Today is World Suicide Prevention Day. If you google suicide prevention you can find an exhaustive list of resources: websites, hot-lines, non-profits, to-do lists, etc.. You can also find all of the statistics. So I won’t bother telling you how many people take their own lives every year (an awful lot), or how much those numbers have grown over the past several years (exponentially), or how the pandemic is effecting those numbers (take a guess).
Instead, I will tell you that I have no idea what to actually do on World Suicide Prevention Day. If I think about it too much, my mind will travel down roads I really don’t want to navigate. Dark roads.
My best friend ended his life nine weeks ago, and I am still so heavy-laden with grief over his actions. But I’m not quite sure there could have been any prevention. When someone is in that darkest of places will they actually call a help-line? Will they stop to reach out to family and friends? Will they google suicide prevention? I don’t think so.
Maybe it’s my own defenses telling me that there is nothing anyone could’ve done differently. Nothing I personally could’ve done differently. Not in those last moments.
But what about in the weeks, months, or years before? Should I have seen that what we both brushed off as bad days was really clinical depression? Should I have known that his growing anger at the world and the government was the sign of a looming mental health crisis? Should I have realized that the stillness and the isolation of Covid quarantine was too much for his traumatized inner child to bear? Should I have? Should I? Should?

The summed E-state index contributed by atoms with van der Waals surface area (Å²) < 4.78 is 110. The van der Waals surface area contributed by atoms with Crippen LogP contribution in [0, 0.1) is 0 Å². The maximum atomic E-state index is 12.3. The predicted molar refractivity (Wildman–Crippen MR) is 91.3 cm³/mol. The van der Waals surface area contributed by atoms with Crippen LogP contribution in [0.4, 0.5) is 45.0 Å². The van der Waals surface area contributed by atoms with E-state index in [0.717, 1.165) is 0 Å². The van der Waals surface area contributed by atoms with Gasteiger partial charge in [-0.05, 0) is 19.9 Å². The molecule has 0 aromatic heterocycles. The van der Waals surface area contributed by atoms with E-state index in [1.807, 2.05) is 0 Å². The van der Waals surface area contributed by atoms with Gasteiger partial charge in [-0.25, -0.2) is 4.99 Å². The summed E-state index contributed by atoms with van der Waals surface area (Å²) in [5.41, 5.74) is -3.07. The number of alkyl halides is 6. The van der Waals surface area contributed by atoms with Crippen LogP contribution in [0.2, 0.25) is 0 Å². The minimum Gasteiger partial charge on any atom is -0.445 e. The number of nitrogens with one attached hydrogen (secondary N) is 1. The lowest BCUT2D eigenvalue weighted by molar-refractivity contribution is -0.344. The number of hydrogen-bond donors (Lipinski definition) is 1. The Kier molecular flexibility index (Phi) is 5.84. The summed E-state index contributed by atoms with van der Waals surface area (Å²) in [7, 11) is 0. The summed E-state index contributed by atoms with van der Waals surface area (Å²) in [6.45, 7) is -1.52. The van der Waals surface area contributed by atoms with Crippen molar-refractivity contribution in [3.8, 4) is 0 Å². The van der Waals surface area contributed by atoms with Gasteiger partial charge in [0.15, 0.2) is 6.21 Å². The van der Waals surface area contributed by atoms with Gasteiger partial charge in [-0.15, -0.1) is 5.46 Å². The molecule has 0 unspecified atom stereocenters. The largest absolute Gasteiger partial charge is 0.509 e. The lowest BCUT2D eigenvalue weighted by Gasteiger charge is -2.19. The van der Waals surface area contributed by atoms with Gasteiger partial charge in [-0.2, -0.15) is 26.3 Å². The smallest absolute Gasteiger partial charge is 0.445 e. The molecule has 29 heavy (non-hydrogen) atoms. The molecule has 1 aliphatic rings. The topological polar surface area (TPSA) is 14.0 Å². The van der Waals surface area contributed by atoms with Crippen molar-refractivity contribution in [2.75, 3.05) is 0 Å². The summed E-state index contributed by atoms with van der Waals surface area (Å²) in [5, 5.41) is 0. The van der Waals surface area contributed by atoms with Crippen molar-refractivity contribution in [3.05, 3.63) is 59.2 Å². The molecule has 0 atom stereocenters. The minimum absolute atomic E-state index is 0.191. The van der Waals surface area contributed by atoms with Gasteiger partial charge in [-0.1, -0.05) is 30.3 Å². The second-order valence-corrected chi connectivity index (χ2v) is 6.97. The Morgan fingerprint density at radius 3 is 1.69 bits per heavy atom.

I can should all over myself, and still have no answers to the three million questions in my mind. All I know is that I am still here. And if you’re reading this, then so are you. And even though I am currently slogging through this stormy sea of grief, I am just a message away if you need to talk to someone.
I know a lot of us are having a really hard time right now. And I also know that some of you have been visiting your own darkest places lately.
I can’t carry your load for you, because it’s heavy, and I have my own, but I can listen for a little while. And perhaps in those moments, we can lighten each other’s loads just a bit. Just enough to take a few deep breaths and to remember that we are still here. Live.
And as long as we keep going, and keep encouraging each other, and stay connected, every day might be suicide prevention day.